Environmental conservationist hero Patricia Gualinga and the indigenous people of Sarayaku in the Ecuadorian Amazon were on Monday given a big platform, with a little help from actor Alec Baldwin. Baldwin hosted a panel discussion on indigenous peoples and climate change at the Social Good Summit in New York City Monday. Among his guests was Gualinga, the International Relations Director for the indigenous community of Sarayaku, whose tireless efforts to protect the rainforest in her homeland has made her an icon in the environmentalist community. "We want to be heard. We want the opportunity to amplify our voices and to show that this is our contribution," Gualinga said.
World leaders are urging action from G7 on the burning of the Amazon rainforest. Low-cost fashion retailer H&M said Friday it is suspending leather purchases from Brazil to make sure it is not supporting cattle farming that may be contributing to the fires in the Amazon rainforest. The move by the Stockholm-based company follows a similar decision by the maker of Vans and Timberland shoes. Some international investors are also trying to put pressure on the Brazilian government, which has been seen as too lax in its approach to protecting the rainforest. Hennes & Mauritz AB said its temporary ban on leather from Brazil will remain in place "until there are credible assurances ... that the leather does not contribute to environmental harm in the Amazon."
LIMA – Wildfires are just one of the dangers facing the world's largest rainforest. The Amazon, covering 5.5 million square kilometers (2.1 million square miles) over nine countries, faces ever more serious threats from encroaching crop and livestock farming, mining, land occupation and illegal logging. Deforestation for farming is one of the most serious threats to the rainforest, a problem common to all nine jurisdictions: Bolivia, Brazil, Colombia, Ecuador, French Guiana, Guyana, Peru, Suriname and Venezuela. "The main cause of deforestation is the advancing agricultural boundary," said Jose Luis Capella, director of a forest plantation program in Peru, 13 percent of which is covered by the Amazon basin. A case in point is Ecuador, where agricultural land increased by 23 percent between 2000 and 2017 -- gouged from its share of the Amazon basin region.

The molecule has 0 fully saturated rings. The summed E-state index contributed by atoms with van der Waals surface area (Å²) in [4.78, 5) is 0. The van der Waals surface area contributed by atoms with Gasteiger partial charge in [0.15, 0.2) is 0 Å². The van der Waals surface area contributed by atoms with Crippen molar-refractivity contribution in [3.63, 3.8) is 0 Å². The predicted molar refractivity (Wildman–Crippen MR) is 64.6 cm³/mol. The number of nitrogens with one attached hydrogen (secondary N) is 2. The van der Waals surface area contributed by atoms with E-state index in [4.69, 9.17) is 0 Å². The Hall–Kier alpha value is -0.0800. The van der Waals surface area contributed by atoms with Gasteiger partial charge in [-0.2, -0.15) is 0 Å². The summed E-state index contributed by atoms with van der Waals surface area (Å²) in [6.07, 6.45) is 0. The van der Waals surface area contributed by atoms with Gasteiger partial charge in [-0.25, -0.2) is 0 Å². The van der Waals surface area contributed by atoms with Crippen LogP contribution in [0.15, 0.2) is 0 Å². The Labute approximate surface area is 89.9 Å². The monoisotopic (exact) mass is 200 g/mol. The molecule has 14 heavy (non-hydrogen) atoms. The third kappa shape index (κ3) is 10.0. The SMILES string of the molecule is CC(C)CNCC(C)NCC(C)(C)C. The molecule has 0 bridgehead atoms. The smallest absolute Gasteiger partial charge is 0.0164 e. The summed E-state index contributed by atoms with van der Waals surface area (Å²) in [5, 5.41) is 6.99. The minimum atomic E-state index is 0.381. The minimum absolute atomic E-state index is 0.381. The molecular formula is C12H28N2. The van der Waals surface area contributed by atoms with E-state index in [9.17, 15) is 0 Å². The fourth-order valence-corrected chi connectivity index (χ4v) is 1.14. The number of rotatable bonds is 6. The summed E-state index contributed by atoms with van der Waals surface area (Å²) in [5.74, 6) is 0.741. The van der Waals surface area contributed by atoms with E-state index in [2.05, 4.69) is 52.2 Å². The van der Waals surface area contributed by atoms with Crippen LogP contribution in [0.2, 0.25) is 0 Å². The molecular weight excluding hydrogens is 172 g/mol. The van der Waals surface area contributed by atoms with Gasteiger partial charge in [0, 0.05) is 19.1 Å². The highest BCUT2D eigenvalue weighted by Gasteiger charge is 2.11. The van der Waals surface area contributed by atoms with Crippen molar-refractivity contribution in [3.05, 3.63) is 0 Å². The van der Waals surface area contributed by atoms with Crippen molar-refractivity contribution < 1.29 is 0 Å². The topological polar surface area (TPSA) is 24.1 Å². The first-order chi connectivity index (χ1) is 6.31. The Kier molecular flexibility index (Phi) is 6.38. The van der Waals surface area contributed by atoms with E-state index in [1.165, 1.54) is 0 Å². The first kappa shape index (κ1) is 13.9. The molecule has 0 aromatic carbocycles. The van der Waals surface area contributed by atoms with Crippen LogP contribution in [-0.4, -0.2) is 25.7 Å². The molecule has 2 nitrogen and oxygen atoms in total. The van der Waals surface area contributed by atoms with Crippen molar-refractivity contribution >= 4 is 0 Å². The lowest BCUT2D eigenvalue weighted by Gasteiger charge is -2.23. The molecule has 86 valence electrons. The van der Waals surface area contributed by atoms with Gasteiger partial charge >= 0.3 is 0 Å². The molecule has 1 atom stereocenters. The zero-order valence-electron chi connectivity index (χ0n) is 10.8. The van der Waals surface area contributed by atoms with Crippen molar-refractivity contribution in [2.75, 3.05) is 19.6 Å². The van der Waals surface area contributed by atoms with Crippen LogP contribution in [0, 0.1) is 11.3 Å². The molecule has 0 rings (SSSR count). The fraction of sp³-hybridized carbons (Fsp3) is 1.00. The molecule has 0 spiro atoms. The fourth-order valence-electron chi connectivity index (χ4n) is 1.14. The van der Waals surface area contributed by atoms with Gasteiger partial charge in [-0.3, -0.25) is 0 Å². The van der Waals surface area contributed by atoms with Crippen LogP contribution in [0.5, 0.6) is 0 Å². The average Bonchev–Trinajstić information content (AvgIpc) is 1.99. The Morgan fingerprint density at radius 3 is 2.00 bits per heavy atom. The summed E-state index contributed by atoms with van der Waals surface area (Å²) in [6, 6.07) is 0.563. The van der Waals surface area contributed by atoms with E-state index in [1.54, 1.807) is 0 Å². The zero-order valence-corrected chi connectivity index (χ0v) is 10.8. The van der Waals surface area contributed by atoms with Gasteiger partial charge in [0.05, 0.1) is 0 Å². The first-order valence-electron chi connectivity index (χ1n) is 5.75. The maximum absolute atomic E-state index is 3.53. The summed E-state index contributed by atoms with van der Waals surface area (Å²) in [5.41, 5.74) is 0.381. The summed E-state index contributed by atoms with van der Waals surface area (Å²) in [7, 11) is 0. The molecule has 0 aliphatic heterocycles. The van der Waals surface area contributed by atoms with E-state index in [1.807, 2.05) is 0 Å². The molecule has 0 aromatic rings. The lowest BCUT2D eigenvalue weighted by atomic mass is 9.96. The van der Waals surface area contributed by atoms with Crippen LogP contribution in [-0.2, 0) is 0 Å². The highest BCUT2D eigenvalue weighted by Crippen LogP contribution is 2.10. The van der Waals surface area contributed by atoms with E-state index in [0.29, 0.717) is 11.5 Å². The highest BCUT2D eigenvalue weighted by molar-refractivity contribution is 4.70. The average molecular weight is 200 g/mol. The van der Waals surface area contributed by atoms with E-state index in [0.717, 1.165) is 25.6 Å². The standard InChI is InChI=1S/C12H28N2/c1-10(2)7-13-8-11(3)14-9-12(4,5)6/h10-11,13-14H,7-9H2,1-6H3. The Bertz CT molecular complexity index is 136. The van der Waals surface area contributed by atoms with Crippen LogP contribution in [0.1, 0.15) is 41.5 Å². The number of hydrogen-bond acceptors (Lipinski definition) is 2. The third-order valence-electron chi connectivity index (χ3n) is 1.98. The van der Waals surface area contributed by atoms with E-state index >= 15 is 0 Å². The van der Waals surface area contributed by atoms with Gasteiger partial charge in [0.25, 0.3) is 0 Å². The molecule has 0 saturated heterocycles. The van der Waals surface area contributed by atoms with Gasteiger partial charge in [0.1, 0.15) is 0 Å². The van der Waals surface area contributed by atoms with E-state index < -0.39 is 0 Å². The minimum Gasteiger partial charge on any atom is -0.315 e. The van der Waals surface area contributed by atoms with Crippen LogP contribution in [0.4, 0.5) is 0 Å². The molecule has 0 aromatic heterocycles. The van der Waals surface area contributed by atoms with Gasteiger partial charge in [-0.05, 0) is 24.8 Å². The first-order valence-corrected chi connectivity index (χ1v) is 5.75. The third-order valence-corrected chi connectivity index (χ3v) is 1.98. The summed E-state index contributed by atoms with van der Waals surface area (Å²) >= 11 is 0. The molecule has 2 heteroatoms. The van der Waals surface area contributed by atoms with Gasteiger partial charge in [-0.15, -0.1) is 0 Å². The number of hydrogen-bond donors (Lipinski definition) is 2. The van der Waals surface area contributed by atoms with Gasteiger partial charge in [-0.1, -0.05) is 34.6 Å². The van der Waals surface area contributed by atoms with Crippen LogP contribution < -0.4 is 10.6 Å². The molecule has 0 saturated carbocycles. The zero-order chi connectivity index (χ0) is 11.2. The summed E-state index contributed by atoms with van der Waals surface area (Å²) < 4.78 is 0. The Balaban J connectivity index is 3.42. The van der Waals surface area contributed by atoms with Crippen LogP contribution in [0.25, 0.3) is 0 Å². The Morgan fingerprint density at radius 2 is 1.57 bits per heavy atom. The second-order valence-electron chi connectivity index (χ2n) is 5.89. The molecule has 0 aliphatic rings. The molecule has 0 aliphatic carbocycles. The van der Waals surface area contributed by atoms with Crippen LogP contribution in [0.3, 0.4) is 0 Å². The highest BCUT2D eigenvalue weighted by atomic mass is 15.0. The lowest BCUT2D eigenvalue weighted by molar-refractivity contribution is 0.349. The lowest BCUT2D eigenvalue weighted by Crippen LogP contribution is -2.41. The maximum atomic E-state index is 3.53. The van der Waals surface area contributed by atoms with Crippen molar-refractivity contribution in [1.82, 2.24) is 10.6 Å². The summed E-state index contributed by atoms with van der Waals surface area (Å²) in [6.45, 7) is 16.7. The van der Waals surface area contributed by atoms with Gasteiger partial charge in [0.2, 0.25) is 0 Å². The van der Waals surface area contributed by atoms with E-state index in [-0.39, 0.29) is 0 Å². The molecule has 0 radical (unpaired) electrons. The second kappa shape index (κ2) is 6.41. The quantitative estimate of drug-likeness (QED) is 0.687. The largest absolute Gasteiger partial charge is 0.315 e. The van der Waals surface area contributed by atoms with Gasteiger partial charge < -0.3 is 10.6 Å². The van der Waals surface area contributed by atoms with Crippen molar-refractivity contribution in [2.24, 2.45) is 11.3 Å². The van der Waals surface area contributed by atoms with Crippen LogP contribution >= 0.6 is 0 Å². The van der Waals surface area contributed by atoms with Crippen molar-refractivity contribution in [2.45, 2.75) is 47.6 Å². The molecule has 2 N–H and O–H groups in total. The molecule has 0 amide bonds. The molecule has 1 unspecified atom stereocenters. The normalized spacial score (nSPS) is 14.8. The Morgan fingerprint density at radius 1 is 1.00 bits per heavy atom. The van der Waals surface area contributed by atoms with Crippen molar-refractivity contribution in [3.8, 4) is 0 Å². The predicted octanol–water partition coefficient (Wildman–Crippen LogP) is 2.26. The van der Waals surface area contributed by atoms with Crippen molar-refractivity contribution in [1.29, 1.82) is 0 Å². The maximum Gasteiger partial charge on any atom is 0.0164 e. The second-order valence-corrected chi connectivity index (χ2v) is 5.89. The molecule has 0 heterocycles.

Fox News Flash top headlines for August 27 are here. Check out what's clicking on Foxnews.com The raging fires in Brazil's Amazon rainforest have captured the public's imagination worldwide for the last few weeks and recently prompted the country to declare a state of emergency in the region. The blazes, which are actually visible from space, are generally thought to be the result of land being cleared for farming and ranching, though Brazil's president, Jair Bolsonaro, has claimed without evidence that the fires were started by nongovernmental organizations. Bolsonaro has also been criticized for relaxing the enforcement of laws meant to prevent deforestation, while simultaneously encouraging mining and farming across a wide swath of the region since he was inaugurated.
ALTAMIRA, BRAZIL – An indigenous leader in Brazil's Amazon says he will do what he can to stop loggers and prospectors encroaching on his people's land. Kadjyre Kayapo and some companions searched in recent days for signs of trespassing in the lush rainforest of the Kayapo indigenous group's land in Para state. The routine patrol came after a month in which fires swept many areas of the Amazon, causing an international outcry over the growing threat to a vast area that drains heat-trapping carbon dioxide from the atmosphere. An Associated Press journalist accompanied the village watch group and saw paths and a partly built bridge that had been put up by illegal loggers. Kadjyre Kayapo is head of Krimej village, where villagers run a surveillance operation that tries to monitor incursions into indigenous territory.